It is another day. I choose to practice. I am not yet awake. My body feels worn out this week. Tired. Can’t get enough sleep. In the evenings, I get home from work, meetings, whatever I have going on, and plop down on the couch. The sun gleefully beams in the windows. It’s my first spring living in this house. I like it.
Finches, cardinals, robins, nuthatches, and downy woodpeckers flit back and forth from the 3 feeders to the ash and juniper in front of the deck. The sun is strong through the fogged picture window. I sometimes have to lower the blinds so I can see my laptop screen. My back is sore. I must have slept on it wrong.
I am in transition. The same as the seasons. The winter was fruitful. There is a noticeable gap in the weeks I used to go to Taos. Last year was full of writing trips to Taos. This year, I make plans to go South to work on my book. And don’t really even understand exactly what that means.
I’m reminded of one writer friend who is flying across the Midwest in her Subaru wagon, mile after mile after mile, gathering details for a story she is writing. Did you know Subaru is the Japanese word for the Pleiades? Information is falling into her lap at breakneck speed: interviews, relatives, old landmark buildings, prisons, diners, prosecutors, and gallows. She leaves me messages daily, connection, and tells me she has no idea where all this is leading.
I feel the same way. Yet her last words to me in her voicemail this morning from somewhere in Missouri were, “I love being a writer.” I wonder if that’s something writers will always experience. Not knowing where we are going. Yet loving that we are writers. I don’t know.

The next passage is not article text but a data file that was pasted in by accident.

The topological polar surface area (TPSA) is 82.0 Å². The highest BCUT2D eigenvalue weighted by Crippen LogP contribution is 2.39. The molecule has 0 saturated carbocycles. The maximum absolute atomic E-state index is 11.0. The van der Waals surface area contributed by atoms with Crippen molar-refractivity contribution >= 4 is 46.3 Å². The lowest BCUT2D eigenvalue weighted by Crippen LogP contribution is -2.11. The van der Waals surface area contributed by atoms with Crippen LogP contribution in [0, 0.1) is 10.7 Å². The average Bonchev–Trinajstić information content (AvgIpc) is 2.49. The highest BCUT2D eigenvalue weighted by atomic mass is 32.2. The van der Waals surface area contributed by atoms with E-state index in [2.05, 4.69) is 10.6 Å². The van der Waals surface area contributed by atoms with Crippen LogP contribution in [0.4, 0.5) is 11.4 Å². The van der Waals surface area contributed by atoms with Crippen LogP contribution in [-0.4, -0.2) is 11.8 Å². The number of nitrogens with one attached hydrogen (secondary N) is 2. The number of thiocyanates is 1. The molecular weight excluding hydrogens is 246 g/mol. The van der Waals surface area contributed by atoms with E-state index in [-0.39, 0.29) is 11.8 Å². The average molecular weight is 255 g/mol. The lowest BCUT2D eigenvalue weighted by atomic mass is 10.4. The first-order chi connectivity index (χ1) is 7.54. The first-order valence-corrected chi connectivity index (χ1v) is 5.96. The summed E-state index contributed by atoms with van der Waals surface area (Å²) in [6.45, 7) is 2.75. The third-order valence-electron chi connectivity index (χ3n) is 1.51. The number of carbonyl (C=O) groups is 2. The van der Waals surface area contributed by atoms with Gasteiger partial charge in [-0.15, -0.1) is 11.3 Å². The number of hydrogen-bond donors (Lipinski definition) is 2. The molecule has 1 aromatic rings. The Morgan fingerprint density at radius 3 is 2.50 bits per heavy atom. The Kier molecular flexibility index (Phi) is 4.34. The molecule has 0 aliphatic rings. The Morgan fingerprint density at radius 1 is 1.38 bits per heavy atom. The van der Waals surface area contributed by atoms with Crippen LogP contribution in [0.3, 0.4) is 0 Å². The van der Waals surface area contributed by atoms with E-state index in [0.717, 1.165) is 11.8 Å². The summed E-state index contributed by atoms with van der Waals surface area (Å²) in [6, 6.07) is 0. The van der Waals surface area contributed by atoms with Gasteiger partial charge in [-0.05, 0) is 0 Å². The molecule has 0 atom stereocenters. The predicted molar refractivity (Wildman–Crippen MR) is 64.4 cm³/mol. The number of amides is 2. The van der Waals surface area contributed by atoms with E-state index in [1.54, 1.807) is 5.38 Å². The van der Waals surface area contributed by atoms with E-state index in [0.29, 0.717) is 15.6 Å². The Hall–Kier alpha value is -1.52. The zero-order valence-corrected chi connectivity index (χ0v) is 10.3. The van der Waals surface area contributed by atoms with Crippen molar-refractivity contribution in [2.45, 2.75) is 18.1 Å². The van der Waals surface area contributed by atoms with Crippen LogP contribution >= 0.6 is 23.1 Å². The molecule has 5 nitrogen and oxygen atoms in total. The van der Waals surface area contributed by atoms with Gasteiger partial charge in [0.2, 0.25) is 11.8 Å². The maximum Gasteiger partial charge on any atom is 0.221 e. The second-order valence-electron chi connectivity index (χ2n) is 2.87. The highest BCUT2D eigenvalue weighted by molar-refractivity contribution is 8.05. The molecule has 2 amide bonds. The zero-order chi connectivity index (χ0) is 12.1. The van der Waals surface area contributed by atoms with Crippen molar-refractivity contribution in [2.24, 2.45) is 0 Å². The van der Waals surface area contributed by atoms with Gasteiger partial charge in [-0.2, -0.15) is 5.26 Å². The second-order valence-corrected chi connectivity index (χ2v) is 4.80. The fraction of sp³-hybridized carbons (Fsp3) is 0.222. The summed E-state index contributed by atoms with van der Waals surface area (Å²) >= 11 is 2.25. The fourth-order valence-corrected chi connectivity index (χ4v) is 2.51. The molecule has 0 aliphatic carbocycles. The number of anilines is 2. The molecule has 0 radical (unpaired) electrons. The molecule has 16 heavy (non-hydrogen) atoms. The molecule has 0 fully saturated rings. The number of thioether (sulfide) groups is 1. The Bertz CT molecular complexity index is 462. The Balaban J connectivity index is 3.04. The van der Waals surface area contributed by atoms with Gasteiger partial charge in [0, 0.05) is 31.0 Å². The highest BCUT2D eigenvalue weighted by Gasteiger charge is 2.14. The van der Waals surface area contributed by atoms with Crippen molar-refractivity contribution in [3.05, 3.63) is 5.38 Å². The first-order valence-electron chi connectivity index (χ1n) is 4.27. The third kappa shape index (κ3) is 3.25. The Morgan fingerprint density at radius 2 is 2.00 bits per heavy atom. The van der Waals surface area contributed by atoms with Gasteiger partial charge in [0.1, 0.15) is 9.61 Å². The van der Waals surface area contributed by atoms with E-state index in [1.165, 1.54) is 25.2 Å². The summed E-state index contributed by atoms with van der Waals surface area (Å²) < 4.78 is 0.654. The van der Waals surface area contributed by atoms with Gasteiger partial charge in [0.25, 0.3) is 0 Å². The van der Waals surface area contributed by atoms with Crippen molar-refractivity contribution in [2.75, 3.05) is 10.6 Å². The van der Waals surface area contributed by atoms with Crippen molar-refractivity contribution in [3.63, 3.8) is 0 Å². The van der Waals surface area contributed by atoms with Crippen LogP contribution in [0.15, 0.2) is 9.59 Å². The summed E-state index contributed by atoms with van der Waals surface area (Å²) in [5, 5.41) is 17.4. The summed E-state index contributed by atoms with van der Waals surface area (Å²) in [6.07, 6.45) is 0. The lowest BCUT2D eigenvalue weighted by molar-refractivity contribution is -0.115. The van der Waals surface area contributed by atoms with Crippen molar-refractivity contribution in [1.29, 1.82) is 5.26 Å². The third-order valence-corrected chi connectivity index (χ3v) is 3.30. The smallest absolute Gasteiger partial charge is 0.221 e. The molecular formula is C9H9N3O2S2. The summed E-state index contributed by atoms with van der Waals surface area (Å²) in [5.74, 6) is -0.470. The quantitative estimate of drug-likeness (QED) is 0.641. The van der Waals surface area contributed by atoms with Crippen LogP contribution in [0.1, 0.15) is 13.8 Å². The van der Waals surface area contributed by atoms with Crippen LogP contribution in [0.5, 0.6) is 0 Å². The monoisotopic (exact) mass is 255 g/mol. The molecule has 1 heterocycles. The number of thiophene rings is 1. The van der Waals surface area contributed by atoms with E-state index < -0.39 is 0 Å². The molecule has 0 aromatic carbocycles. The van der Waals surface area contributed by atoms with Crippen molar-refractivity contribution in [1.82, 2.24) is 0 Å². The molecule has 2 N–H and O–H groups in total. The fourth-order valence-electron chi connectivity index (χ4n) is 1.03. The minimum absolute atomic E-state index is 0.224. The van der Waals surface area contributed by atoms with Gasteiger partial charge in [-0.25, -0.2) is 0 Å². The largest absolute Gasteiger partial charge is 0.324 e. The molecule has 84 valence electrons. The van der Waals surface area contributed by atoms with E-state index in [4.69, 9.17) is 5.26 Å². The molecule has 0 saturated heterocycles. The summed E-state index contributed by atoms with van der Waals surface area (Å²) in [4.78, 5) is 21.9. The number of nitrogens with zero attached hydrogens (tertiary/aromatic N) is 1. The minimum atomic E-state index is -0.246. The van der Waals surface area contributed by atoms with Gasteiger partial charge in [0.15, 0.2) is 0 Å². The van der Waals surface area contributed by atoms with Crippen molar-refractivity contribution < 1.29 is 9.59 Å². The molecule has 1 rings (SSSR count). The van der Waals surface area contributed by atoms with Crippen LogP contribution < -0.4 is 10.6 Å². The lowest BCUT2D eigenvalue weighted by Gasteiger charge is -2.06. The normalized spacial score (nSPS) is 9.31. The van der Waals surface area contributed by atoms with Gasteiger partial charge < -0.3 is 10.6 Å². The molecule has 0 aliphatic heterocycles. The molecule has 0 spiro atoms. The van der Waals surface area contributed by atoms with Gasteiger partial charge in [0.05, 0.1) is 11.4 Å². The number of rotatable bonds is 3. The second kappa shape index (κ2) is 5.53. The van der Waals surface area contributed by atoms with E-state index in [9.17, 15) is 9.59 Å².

All I know is that my back is sore, I’m exhausted, and I’m also the happiest I’ve ever been. Happiness, that elusive feeling that soars along brain lines with serotonin and epinephrin and pheromones. When I’m down, how much is hormonal? And how much is me?
When I’m happy, how much is hormonal, how much circumstantial? And how much is me? I am glad to be alive. And there are some who do not get to make that choice. I grieve as we all grieve. Wave after wave sweeps the nation. But I choose to focus on hope. For all the single-minded villains out there, there are a million other humans moving the mountain of grief toward healing.
Easy for me to say. I’m never going to know what it was like in Blacksburg. I listened to NPR this morning to an incredibly brave and composed woman walking the interviewer through what started as any normal morning. Then, there she was under fire in the center of her German class. Everyone around her was shot – but her. How do you make sense out of that? I don’t know if I have that kind of bravery in me. She is brave to want her voice to be heard. She is alive.
It is good to be alive on a Midwestern spring morning. I appreciate my life, my friends, the writers that keep me going, my family who never gives up on me. If nothing else, gratitude for what I have will keep me going. I have to focus on the glass half full. It’s an old cliche. But it’s my way of grieving.
What makes me happy? Living each day as fully as I can. The simplicity of playing with 3 cats on the Queen-size bed in the morning while my partner dresses and laughs in the corner, sipping her morning French Roast.
Writing makes me happy. It also brings a lot of hard truths. On this spring filled Thursday, when the word of the day in the dictionary I just pulled up online is debauchery, connecting makes me happy. I’ve been craving the safety of home; I have also been needing connection. And love. As corny as it sounds, yes, love.
Thursday, April 19th, 2007